How much alcohol is in wine?
As you finish a decadent glass of California Cabernet Sauvignon with your friends on a much-needed Friday night outing, you can’t help but notice that this glass just made you feel a bit differently than that Italian pinot grigio you had the other weekend. Curious, you check the ABV and see that it’s a whopping 14.5%! No wonder, that pinot grigio was more in the neighborhood of 11-12%. Interesting, so why are the ABV levels so different?
In this article, we’ll talk about all things ABV, including how alcohol content affects the wine, what determines the ABV level in wine, which wines have a higher alcohol content than others, and even what types of food to pair with your wine based on their ABV. Read on to become a more savvy consumer of wine!
What is ABV?
ABV, or alcohol by volume, is the amount of alcohol present in a body of liquid and is expressed as a percentage. For example, if a wine has a 10% ABV, that means that for every 100 mL of wine, 10 mL is pure ethyl alcohol, or if the ABV is 15%, there will be 15 mL of ethyl alcohol for every 100 mL. So, the higher the percentage, the higher the alcohol content in a given bottle. This is important to keep in mind when pouring yourself a glass if you’re trying to watch your alcohol intake.
How Alcohol Content Affects Wine
Alcohol plays a crucial component in wine. Notably, it has an essential role in the flavor, body, and taste of your vino. Let’s take a closer look at why shall we?
You may have heard a sommelier describe a wine as having a good structure or flavor structure. This is a term that refers to a wine’s balance between alcohol, acid, sugar, and tannins. A good wine will have equal intensity in all of these categories. Otherwise, the wine lacks structure. If the alcohol overpowers the acidity, sugar, and tannins in a wine, it will be too “hot” and have a similar mouthfeel to liquor (think the burn of a vodka shot!).
Alcohol is more viscous than water, so a wine with more alcohol will have a fuller body than one with less. Wines with less alcohol will be lighter and more delicate.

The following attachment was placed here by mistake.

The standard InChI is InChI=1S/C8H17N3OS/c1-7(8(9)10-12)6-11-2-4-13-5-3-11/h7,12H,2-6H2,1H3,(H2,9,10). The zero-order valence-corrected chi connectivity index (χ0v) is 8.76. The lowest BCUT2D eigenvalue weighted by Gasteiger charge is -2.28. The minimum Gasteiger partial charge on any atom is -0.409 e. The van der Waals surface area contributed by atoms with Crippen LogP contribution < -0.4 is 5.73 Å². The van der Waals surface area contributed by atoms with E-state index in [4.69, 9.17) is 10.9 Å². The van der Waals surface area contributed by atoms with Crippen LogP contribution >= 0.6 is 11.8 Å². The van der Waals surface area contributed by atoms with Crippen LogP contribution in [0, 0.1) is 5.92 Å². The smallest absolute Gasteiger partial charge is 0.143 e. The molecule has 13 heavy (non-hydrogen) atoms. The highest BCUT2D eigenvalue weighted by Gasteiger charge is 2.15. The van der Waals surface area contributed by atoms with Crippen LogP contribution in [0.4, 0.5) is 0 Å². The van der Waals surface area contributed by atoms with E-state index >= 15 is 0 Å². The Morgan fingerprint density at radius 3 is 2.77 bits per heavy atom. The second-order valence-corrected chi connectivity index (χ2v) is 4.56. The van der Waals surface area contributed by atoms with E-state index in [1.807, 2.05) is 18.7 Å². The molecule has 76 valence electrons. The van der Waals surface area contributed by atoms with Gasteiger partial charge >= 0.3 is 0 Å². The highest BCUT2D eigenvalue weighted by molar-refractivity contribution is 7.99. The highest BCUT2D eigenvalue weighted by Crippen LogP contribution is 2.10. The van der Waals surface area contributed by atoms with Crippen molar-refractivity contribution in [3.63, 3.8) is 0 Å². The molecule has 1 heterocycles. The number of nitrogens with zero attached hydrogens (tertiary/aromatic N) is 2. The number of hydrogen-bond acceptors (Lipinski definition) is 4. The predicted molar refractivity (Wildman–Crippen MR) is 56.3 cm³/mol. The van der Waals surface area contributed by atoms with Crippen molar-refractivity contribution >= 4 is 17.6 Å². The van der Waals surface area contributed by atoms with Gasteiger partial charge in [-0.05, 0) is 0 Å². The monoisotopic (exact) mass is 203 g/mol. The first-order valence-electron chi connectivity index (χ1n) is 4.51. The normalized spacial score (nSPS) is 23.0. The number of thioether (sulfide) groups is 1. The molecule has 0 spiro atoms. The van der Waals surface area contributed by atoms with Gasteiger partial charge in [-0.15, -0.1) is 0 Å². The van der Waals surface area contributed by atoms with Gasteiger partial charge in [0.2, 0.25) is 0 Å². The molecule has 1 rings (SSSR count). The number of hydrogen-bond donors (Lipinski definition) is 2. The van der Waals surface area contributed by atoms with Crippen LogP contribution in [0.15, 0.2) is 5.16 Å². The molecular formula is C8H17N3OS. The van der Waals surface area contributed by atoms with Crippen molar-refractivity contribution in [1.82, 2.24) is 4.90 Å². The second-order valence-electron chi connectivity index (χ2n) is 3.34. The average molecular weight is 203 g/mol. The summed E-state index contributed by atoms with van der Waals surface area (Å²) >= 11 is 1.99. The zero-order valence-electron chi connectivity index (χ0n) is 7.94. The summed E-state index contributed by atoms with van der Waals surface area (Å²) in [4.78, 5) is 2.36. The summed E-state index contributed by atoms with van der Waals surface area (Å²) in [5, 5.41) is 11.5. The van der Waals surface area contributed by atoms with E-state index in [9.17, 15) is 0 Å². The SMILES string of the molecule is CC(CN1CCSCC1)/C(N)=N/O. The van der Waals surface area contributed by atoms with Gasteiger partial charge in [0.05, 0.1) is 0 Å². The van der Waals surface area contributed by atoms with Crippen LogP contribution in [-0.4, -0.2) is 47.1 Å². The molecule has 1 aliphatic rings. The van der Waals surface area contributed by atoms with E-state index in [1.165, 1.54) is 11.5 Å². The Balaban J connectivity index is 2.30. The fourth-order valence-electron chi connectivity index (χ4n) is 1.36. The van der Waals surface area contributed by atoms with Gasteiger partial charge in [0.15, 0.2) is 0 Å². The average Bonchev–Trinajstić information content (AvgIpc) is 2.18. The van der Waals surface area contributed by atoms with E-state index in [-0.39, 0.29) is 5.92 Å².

Alcohol tastes different to different people - it’s something that is literally in your genes! Who knew, right? Half of the population perceives alcohol as having a neutral flavor. One quarter thinks it tastes bitter, while the last quarter thinks it tastes sweet.
What Determines ABV Levels in Wine?
Several factors affect the ABV level in wine, from the type of wine made to where the grape itself is grown. To better understand why these factors play into wine alcohol content, we first need to take a quick look at how alcohol is made in the first place.
How Alcohol is Made
Before a wine is fermented, it starts as a grape juice called “must.” As the “must” ferments, a yeast found on the skin of the grapes called saccharomyces cerevisiae feeds on the natural sugars of the grape juice. The byproducts of this reaction are alcohol, heat, and carbon dioxide. If left alone, the yeast would feed until the sugar is gone and the must is fermented to dryness. Therefore, the amount of sugar in the grape determines the amount of potential alcohol produced.
Any remaining sugar is called residual sugar, making the wine taste sweet. This sugar can be measured using the Brix scale, which measures the soluble solids content in a grape and is expressed in degrees. Each degree of Brix is 1 gram of sugar per 100 grams of grape juice. The more sugar in the grape, the more potential to have higher alcohol content.
ABV in Red Wine vs. White Wine
Generally, red wines have a higher ABV than white wines. Part of this is due to the grapes used, but a more prominent role is a stylistic choice when making the wines. Remember when we talked about the structure of a wine’s flavor? Because red wines are fermented with the grape’s skin, they have more tannins. To balance the flavor and bring harmony to the structure, they need more alcohol.